I am so excited to write about Schisandra berries here on the blog. I first discovered Schisandra berries a couple of years ago through a naturopath in Australia. I made a syrup that I took by the spoonful each day and watched as my body settled into a rhythm.
Cherished by Chinese royalty for its beauty and anti-aging qualities, Schisandra Chinensis is a vine found in China, Japan, Korea, and Russia. Its berries have a unique taste, which has been described as a mix of five different flavors: sweet, salty, bitter, pungent, and sour. It should be no surprise then that its fruit is also called five flavor fruit.
Ancient Chinese believed the plant worked on all 12 “meridians”, channels through which energy flows throughout the body. Therefore, it can restore the whole body’s internal balance and health.
Today, many of the traditional uses have been validated by scientific research, which confirms the positive beneficial effects that Schisandra has on nearly every organ of the human body.
Let’s look at the multifaceted health benefits of this plant together.
In Traditional Chinese Medicine (TCM), Schisandra has been used for thousands of years to promote a balance between yin and yang. This balancing effect is to be traced in its bioactive components, Schisandra lignans, which have a positive effect on the brain, kidneys, liver, and lungs, thus providing balance in the whole body.
In Russia, Schisandra has been used during the past centuries by the Nanai hunters, as a tonic to reduce thirst, hunger, and exhaustion, and to improve night vision. Thanks to these properties, these berries came to be of considerable value for Soviet soldiers during WWII, which subsequently led to much research being published in their WWII military journals.
Russian research has been focusing since the 1950s on the positive effects that Schisandra has on the nervous system and on its potential uses as an adaptogen. Adaptogens are substances that help the body adapt to stressful conditions, and the efficiency of Schisandra for this has led to it being integrated into conventional medical and pharmacy practice in Russia.
Current research has been focusing on Schisandra’s application in treating diabetes and liver-related diseases like chronic hepatitis.
The most important benefits of this plant, which have also been corroborated by extensive research, relate to:
In vitro studies suggest that Schisandra is a strong anti-inflammatory and may have anticancer effects, thanks to the down regulating effect played on inflammatory cytokines. This has a big role in fighting free radicals, which are known to be at the root of modern diseases like cancer, diabetes, and heart diseases.
Other consequences of Schisandra’s anti-inflammatory properties are that it can contrast the hardening of the arteries observed in arteriosclerosis and, by bringing the body to an optimal acid-base balance, it may help prevent diabetes.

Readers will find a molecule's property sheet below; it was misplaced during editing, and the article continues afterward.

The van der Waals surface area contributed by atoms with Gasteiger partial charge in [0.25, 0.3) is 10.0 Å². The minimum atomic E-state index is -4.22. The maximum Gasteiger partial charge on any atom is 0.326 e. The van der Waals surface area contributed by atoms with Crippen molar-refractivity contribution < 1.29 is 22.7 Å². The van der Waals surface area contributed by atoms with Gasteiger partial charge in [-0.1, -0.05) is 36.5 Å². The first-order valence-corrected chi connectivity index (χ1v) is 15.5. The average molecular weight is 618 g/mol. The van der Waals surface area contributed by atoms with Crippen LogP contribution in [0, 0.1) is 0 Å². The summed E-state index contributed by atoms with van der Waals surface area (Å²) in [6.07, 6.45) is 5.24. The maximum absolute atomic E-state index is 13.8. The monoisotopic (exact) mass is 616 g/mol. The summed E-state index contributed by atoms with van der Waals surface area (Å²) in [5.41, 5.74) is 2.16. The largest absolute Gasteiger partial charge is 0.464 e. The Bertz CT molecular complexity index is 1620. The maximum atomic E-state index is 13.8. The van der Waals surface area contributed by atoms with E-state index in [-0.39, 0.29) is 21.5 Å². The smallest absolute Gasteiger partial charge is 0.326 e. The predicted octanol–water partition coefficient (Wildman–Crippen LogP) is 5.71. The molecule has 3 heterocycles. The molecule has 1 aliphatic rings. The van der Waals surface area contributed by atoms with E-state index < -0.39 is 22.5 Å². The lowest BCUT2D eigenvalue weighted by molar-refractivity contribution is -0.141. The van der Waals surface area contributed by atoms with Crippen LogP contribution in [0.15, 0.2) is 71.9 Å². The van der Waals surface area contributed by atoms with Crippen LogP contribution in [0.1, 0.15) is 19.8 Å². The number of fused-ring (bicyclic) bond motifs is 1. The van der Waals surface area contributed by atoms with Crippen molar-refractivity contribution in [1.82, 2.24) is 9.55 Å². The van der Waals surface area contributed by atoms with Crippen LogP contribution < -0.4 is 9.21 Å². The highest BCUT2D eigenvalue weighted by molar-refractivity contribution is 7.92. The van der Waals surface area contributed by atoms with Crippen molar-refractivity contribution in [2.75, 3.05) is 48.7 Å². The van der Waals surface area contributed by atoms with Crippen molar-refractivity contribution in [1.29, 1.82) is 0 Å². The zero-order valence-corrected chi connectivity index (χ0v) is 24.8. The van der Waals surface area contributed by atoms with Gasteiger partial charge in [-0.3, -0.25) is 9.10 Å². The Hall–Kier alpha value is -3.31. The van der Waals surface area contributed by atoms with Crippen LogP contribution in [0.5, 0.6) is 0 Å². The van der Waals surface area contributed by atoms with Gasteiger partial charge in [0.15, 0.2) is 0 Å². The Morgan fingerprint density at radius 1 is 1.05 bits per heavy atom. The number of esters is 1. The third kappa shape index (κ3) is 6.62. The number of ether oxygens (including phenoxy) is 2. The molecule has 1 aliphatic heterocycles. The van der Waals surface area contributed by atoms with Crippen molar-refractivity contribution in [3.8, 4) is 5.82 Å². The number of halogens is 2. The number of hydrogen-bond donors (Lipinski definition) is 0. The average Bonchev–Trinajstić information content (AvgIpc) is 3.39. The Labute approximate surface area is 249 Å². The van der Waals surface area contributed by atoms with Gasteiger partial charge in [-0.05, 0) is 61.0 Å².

The antioxidant activity might also have a positive effect on skin health, and that’s why Chinese magnolia vine has found a long history of use, especially by Asian women, in treating or healing dermatitis and other skin disorders, and in helping skin retain its elasticity. However, more human studies need to be performed to verify these properties.
Schisandra also improves the body’s ability to repair tissues, since it helps control the release of white blood cells, a group of cells involved in the body’s defense mechanisms and reparative activity.
The anti-inflammatory properties play a big role in preventing and ameliorating diseases caused by neuroinflammation which include, among others, Alzheimer’s and Parkinson’s diseases. According to a study conducted in 2017, Schisandrin B, an active substance derived from Wu Wei Zi (the Chinese name for Schisandra) has significant beneficial effects in ameliorating Alzheimer’s disease. This is possible thanks to the blocking effect that Schisandrin B exerts on the formation of components that are at the base of amyloid plaque formation, a substance found in the brains of people affected by this disease.
According to a placebo-controlled trial conducted between 2014 and 2015, Schisandra Chinensis can be a safe and effective complementary medicine to cure and prevent menopausal symptoms, such as hot flashes, sweating, and heart palpitations.
During this study, a group of women aged 40-70 received a treatment of Schisandra extract for 6 weeks. At the end of the study, women who had been administered Schisandra extract showed significantly lower menopausal symptoms compared to the placebo group.
Mental and physical energy and health
The positive effects that these five-flavor berries have on blood circulation make it so that their consumption also helps increase endurance and accuracy of movement, together with mental performance and working capacity.
Recent human studies suggest that Schisandra Chinensis may also increase muscle strength. In one study, two groups of older adults have been tasked to perform low-impact exercise three days a week for 12 weeks. One group has been administered Schisandra extract every day, while the control group was solely performing a low-impact exercise. At the end of the experiment, the treatment group observed enhanced skeletal muscle strength compared to the control group. However, no increases in muscle mass could be observed.
In addition, animal studies have found that Schisandra might reduce anxiety symptoms, but further studies need to be performed in order to assert these properties in humans.
Schisandra fruits contain at least 30 different lignans, estrogen-like activity compounds which are known to have a hepatoprotective effect. This means that they can help treat, cure or prevent liver diseases. But there’s more to it: Because liver health is tied to stronger immunity, this five-flavor berry also protects against infections, indigestion, and various stomach disorders. The hepatoprotective effects of Schisandra have been backed up by several human studies, which also took into consideration liver transplant patients.